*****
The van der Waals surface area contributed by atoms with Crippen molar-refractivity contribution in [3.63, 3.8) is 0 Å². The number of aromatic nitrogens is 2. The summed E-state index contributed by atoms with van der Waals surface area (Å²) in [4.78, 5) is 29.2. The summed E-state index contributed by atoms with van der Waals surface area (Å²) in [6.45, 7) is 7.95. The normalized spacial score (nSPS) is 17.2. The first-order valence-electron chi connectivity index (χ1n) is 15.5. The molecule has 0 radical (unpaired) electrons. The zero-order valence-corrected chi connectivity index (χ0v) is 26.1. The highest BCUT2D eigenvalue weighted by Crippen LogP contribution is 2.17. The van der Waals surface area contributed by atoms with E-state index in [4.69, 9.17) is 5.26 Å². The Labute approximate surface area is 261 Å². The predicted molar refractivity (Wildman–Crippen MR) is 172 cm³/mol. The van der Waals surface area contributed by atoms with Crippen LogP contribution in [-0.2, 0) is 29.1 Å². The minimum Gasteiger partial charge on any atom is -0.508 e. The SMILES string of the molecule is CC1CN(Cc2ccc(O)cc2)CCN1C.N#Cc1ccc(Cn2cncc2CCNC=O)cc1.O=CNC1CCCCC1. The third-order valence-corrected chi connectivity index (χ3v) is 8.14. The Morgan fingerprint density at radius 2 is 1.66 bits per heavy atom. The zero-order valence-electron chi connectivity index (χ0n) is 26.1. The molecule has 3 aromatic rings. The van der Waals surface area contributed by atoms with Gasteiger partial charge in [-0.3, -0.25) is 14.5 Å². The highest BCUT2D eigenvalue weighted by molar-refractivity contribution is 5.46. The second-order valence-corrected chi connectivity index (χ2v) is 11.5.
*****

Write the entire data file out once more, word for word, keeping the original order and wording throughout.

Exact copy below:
The van der Waals surface area contributed by atoms with Crippen molar-refractivity contribution in [3.63, 3.8) is 0 Å². The number of aromatic nitrogens is 2. The summed E-state index contributed by atoms with van der Waals surface area (Å²) in [4.78, 5) is 29.2. The summed E-state index contributed by atoms with van der Waals surface area (Å²) in [6.45, 7) is 7.95. The normalized spacial score (nSPS) is 17.2. The first-order valence-electron chi connectivity index (χ1n) is 15.5. The molecule has 0 radical (unpaired) electrons. The zero-order valence-corrected chi connectivity index (χ0v) is 26.1. The highest BCUT2D eigenvalue weighted by Crippen LogP contribution is 2.17. The van der Waals surface area contributed by atoms with E-state index in [4.69, 9.17) is 5.26 Å². The Labute approximate surface area is 261 Å². The predicted molar refractivity (Wildman–Crippen MR) is 172 cm³/mol. The van der Waals surface area contributed by atoms with Crippen LogP contribution in [-0.2, 0) is 29.1 Å². The minimum Gasteiger partial charge on any atom is -0.508 e. The SMILES string of the molecule is CC1CN(Cc2ccc(O)cc2)CCN1C.N#Cc1ccc(Cn2cncc2CCNC=O)cc1.O=CNC1CCCCC1. The third-order valence-corrected chi connectivity index (χ3v) is 8.14. The Morgan fingerprint density at radius 2 is 1.66 bits per heavy atom. The zero-order valence-electron chi connectivity index (χ0n) is 26.1. The molecule has 3 aromatic rings. The van der Waals surface area contributed by atoms with Gasteiger partial charge in [-0.3, -0.25) is 14.5 Å². The highest BCUT2D eigenvalue weighted by molar-refractivity contribution is 5.46. The second-order valence-corrected chi connectivity index (χ2v) is 11.5.